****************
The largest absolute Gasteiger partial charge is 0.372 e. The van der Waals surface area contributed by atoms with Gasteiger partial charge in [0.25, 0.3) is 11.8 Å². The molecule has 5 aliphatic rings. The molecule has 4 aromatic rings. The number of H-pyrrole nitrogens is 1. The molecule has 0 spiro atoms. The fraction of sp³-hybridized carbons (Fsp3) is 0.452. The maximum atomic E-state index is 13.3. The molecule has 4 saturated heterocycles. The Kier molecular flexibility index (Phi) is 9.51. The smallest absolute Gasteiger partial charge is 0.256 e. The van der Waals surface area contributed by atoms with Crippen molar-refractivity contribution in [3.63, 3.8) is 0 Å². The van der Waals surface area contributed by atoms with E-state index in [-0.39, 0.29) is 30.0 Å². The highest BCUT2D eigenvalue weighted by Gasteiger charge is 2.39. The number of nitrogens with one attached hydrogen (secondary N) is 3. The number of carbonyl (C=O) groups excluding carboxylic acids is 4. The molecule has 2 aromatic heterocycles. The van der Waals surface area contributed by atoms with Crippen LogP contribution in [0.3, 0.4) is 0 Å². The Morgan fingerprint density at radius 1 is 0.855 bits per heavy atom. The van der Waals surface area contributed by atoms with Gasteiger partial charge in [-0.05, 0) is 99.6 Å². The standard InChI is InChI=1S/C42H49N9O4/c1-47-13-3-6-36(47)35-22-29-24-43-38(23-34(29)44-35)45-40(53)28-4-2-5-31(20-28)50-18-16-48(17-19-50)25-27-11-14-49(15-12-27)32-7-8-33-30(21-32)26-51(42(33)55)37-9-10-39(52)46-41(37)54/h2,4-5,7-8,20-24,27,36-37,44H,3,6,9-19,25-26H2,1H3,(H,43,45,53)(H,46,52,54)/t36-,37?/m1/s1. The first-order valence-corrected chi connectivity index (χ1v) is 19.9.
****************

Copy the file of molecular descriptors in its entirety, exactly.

The largest absolute Gasteiger partial charge is 0.372 e. The van der Waals surface area contributed by atoms with Gasteiger partial charge in [0.25, 0.3) is 11.8 Å². The molecule has 5 aliphatic rings. The molecule has 4 aromatic rings. The number of H-pyrrole nitrogens is 1. The molecule has 0 spiro atoms. The fraction of sp³-hybridized carbons (Fsp3) is 0.452. The maximum atomic E-state index is 13.3. The molecule has 4 saturated heterocycles. The Kier molecular flexibility index (Phi) is 9.51. The smallest absolute Gasteiger partial charge is 0.256 e. The van der Waals surface area contributed by atoms with Crippen molar-refractivity contribution in [3.63, 3.8) is 0 Å². The van der Waals surface area contributed by atoms with E-state index in [-0.39, 0.29) is 30.0 Å². The highest BCUT2D eigenvalue weighted by Gasteiger charge is 2.39. The number of nitrogens with one attached hydrogen (secondary N) is 3. The number of carbonyl (C=O) groups excluding carboxylic acids is 4. The molecule has 2 aromatic heterocycles. The van der Waals surface area contributed by atoms with Crippen LogP contribution in [0.3, 0.4) is 0 Å². The Morgan fingerprint density at radius 1 is 0.855 bits per heavy atom. The van der Waals surface area contributed by atoms with Gasteiger partial charge in [-0.05, 0) is 99.6 Å². The standard InChI is InChI=1S/C42H49N9O4/c1-47-13-3-6-36(47)35-22-29-24-43-38(23-34(29)44-35)45-40(53)28-4-2-5-31(20-28)50-18-16-48(17-19-50)25-27-11-14-49(15-12-27)32-7-8-33-30(21-32)26-51(42(33)55)37-9-10-39(52)46-41(37)54/h2,4-5,7-8,20-24,27,36-37,44H,3,6,9-19,25-26H2,1H3,(H,43,45,53)(H,46,52,54)/t36-,37?/m1/s1. The first-order valence-corrected chi connectivity index (χ1v) is 19.9.